Teach Your Learners Who Love to Hear it First!!! - American Society of Employers - Clifton Clarke

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Teach Your Learners Who Love to Hear it First!!!

Learning how your employees learn could be the best use of your time yet.  By understanding the three learning styles, leaders can maximize effectiveness not only in training but also business in general.  There are three types of learners: Visual, Auditory, and Kinesthetic. 

I first gained respect for this when I taught class in Canada.  There was a student that came into this 4-week class with two bags of knitting supplies.  The first couple of days as we lectured and had discussion, she knitted non-stop.  After much pressure from the class, I decided to approach the student.  She wasn’t disruptive, but I wanted to do my job as an instructor and make sure she was getting the most out of class.  She stated she hears everything and processes everything we say. 

I made her a deal: Anything less than 90 on each of your three exams and we will have to put the knitting away.  Her grades: 92, 96, and ACED the exam at 100%!  I was floored and decided to learn how people learn.  As it turns out, she was a cross between Auditory (those who learn by hearing) and Kinesthetic (those who must be engaged in activity to learn).  This information is fascinating.  In case you have learners who learn by hearing, read on to discover five essential ways you can engage these learners for maximum effectiveness.


Some people hate lectures!  And some of those haters are people who learn best by lecture!  Lectures serve as an excellent platform for auditory learners to absorb information. A typical example is a person, online or in class, communicating with learners in a variety of ways.  Your trainer can best engage auditory learners by employing dynamic and interactive lecture techniques, such as incorporating real-life examples, storytelling, and using a variety of vocal tones and inflections to maintain their attention and interest.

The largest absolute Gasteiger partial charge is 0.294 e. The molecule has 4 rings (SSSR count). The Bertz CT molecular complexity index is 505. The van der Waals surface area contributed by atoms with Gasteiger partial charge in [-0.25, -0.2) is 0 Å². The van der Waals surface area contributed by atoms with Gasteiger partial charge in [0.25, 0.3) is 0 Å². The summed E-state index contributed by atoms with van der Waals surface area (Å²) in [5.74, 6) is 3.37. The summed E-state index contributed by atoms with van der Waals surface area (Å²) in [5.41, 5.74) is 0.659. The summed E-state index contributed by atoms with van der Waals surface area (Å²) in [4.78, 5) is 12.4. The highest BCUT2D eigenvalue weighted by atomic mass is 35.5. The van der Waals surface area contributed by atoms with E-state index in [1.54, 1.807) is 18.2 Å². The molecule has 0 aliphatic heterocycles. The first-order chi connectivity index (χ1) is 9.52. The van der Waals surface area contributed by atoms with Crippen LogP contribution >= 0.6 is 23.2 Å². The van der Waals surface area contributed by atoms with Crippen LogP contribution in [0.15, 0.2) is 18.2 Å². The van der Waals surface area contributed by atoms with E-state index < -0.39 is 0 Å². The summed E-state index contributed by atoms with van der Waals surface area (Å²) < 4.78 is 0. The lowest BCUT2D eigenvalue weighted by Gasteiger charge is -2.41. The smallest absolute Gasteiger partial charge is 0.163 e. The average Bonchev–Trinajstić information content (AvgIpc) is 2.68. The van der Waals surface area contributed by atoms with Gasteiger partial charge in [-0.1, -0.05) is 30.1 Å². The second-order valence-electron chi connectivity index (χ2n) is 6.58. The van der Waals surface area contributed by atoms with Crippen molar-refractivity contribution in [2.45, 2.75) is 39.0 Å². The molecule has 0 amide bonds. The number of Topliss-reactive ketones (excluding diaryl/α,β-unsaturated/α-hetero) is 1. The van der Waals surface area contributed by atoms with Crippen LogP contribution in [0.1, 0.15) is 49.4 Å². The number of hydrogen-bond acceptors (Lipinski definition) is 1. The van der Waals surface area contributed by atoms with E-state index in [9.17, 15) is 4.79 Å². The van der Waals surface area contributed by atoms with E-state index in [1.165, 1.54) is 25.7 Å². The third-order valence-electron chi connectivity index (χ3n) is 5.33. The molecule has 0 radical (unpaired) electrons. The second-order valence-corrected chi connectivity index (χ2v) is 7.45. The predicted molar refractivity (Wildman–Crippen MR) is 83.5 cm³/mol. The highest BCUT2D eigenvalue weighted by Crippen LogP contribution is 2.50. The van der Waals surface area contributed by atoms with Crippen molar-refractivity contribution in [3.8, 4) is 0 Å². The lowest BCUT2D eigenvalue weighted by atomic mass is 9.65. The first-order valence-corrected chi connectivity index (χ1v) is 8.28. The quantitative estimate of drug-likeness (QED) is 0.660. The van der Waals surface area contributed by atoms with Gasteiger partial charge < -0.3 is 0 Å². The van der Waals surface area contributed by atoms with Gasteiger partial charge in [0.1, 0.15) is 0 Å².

Discussions and Debates

Facilitating group discussions and debates encourages auditory learners to actively engage with the material. Encourage them to express their thoughts, ask clarifying questions, and participate in lively conversations. This allows them to process information by hearing it from multiple perspectives, reinforcing their understanding.

Online Learning and Podcasts

Yes, Auditory Learners would love online learning!!  Providing audio recordings of lectures, presentations, or training sessions can greatly benefit auditory learners. These recordings allow them to revisit the information at their own pace, ensuring they absorb the content more thoroughly. Additionally, suggesting relevant educational podcasts can further enhance their learning experience.

Verbal Practice and Recitation

Auditory Learners are the ones that benefit most from “teach backs”, where an activity is given, and they summarize for the class the answer or lesson.  Incorporating opportunities for Auditory Learners to deliver oral presentations or engage in role-playing activities can boost their comprehension and retention of information. This technique allows them to practice articulating ideas and concepts, reinforcing their understanding while building confidence in their communication skills.

This also can involve summarizing key points, explaining concepts to others, or participating in role-playing exercises. By vocalizing their understanding, Auditory Learners reinforce their knowledge and identify areas that require further clarification.

Music and Rhymes

Got a tough concept to teach?  A particularly difficult policy to remember?  Add it to some music!!!  Incorporating mnemonic devices, catchy tunes, or creating jingles related to the content can facilitate memorization and enhance their overall learning experience.  It’s what we do for elementary school students to hammer home the lesson.  ABC song, anyone?

Ideally, to capture everyone, make sure your course has elements for Auditory, Visual, and Kinesthetic learners.  By utilizing these training techniques tailored to auditory learners, educators and trainers can create a more inclusive and effective learning environment. Emphasizing verbal communication, engaging discussions, and incorporating audio-based resources can significantly enhance the way your learners take in information.  You’ll see their retention skyrocket past that “40%” threshold (it’s widely considered that learners only remember 40% of what they learn in class).  We will explore Visual and Kinesthetic Learners in the next few weeks.


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